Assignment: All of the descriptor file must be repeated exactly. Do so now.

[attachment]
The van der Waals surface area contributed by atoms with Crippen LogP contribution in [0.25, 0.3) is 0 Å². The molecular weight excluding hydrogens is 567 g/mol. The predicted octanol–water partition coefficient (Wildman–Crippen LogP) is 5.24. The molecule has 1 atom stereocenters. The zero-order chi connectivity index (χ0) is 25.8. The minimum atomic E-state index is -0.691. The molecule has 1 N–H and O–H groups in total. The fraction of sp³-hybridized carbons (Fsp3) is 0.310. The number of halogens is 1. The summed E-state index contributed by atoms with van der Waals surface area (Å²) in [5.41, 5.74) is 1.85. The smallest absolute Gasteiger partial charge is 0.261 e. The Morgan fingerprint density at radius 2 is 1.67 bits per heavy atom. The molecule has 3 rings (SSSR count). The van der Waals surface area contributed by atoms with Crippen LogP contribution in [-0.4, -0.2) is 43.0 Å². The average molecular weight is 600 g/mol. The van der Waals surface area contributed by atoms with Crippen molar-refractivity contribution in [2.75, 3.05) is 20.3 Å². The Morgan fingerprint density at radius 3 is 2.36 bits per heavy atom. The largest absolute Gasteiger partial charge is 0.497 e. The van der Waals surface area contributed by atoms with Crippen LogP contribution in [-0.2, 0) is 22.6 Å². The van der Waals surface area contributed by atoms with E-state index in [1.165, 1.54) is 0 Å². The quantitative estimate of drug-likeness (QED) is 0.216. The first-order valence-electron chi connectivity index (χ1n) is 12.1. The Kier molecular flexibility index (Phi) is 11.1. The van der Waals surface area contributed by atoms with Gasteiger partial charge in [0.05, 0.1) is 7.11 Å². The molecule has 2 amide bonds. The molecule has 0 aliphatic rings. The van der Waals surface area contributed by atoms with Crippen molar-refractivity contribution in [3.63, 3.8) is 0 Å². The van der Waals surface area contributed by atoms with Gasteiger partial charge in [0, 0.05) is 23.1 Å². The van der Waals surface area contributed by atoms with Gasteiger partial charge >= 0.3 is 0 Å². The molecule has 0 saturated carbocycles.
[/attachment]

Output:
The van der Waals surface area contributed by atoms with Crippen LogP contribution in [0.25, 0.3) is 0 Å². The molecular weight excluding hydrogens is 567 g/mol. The predicted octanol–water partition coefficient (Wildman–Crippen LogP) is 5.24. The molecule has 1 atom stereocenters. The zero-order chi connectivity index (χ0) is 25.8. The minimum atomic E-state index is -0.691. The molecule has 1 N–H and O–H groups in total. The fraction of sp³-hybridized carbons (Fsp3) is 0.310. The number of halogens is 1. The summed E-state index contributed by atoms with van der Waals surface area (Å²) in [5.41, 5.74) is 1.85. The smallest absolute Gasteiger partial charge is 0.261 e. The Morgan fingerprint density at radius 2 is 1.67 bits per heavy atom. The molecule has 3 rings (SSSR count). The van der Waals surface area contributed by atoms with Crippen LogP contribution in [-0.4, -0.2) is 43.0 Å². The average molecular weight is 600 g/mol. The van der Waals surface area contributed by atoms with Crippen molar-refractivity contribution in [2.75, 3.05) is 20.3 Å². The Morgan fingerprint density at radius 3 is 2.36 bits per heavy atom. The largest absolute Gasteiger partial charge is 0.497 e. The van der Waals surface area contributed by atoms with Crippen LogP contribution in [-0.2, 0) is 22.6 Å². The van der Waals surface area contributed by atoms with E-state index in [1.165, 1.54) is 0 Å². The quantitative estimate of drug-likeness (QED) is 0.216. The first-order valence-electron chi connectivity index (χ1n) is 12.1. The Kier molecular flexibility index (Phi) is 11.1. The van der Waals surface area contributed by atoms with Gasteiger partial charge in [0.05, 0.1) is 7.11 Å². The molecule has 2 amide bonds. The molecule has 0 aliphatic rings. The van der Waals surface area contributed by atoms with Crippen molar-refractivity contribution in [3.63, 3.8) is 0 Å². The van der Waals surface area contributed by atoms with Gasteiger partial charge in [0, 0.05) is 23.1 Å². The van der Waals surface area contributed by atoms with Gasteiger partial charge >= 0.3 is 0 Å². The molecule has 0 saturated carbocycles.